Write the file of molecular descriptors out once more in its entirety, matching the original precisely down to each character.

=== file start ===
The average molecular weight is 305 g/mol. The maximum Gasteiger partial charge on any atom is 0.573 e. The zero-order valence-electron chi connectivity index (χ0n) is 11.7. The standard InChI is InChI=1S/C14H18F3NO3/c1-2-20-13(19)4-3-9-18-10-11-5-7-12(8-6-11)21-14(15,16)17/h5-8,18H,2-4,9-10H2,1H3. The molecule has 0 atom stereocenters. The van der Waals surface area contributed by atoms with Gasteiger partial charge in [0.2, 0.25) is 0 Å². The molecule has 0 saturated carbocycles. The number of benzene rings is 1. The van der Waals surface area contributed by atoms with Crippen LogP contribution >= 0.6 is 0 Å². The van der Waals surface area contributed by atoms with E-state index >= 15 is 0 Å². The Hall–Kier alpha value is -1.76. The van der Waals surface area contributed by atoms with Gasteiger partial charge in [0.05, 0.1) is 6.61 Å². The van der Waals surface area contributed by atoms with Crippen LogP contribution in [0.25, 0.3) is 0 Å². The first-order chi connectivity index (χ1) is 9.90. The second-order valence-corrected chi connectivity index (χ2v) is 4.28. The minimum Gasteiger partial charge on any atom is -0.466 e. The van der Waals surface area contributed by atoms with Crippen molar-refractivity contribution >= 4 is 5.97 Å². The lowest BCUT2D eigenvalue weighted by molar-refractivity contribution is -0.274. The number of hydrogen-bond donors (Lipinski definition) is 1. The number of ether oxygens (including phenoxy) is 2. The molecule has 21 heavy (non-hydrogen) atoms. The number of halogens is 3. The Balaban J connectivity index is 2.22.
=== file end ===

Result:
The average molecular weight is 305 g/mol. The maximum Gasteiger partial charge on any atom is 0.573 e. The zero-order valence-electron chi connectivity index (χ0n) is 11.7. The standard InChI is InChI=1S/C14H18F3NO3/c1-2-20-13(19)4-3-9-18-10-11-5-7-12(8-6-11)21-14(15,16)17/h5-8,18H,2-4,9-10H2,1H3. The molecule has 0 atom stereocenters. The van der Waals surface area contributed by atoms with Gasteiger partial charge in [0.2, 0.25) is 0 Å². The molecule has 0 saturated carbocycles. The number of benzene rings is 1. The van der Waals surface area contributed by atoms with Crippen LogP contribution >= 0.6 is 0 Å². The van der Waals surface area contributed by atoms with E-state index >= 15 is 0 Å². The Hall–Kier alpha value is -1.76. The van der Waals surface area contributed by atoms with Gasteiger partial charge in [0.05, 0.1) is 6.61 Å². The van der Waals surface area contributed by atoms with Crippen LogP contribution in [0.25, 0.3) is 0 Å². The first-order chi connectivity index (χ1) is 9.90. The second-order valence-corrected chi connectivity index (χ2v) is 4.28. The minimum Gasteiger partial charge on any atom is -0.466 e. The van der Waals surface area contributed by atoms with Crippen molar-refractivity contribution >= 4 is 5.97 Å². The lowest BCUT2D eigenvalue weighted by molar-refractivity contribution is -0.274. The number of hydrogen-bond donors (Lipinski definition) is 1. The number of ether oxygens (including phenoxy) is 2. The molecule has 21 heavy (non-hydrogen) atoms. The number of halogens is 3. The Balaban J connectivity index is 2.22.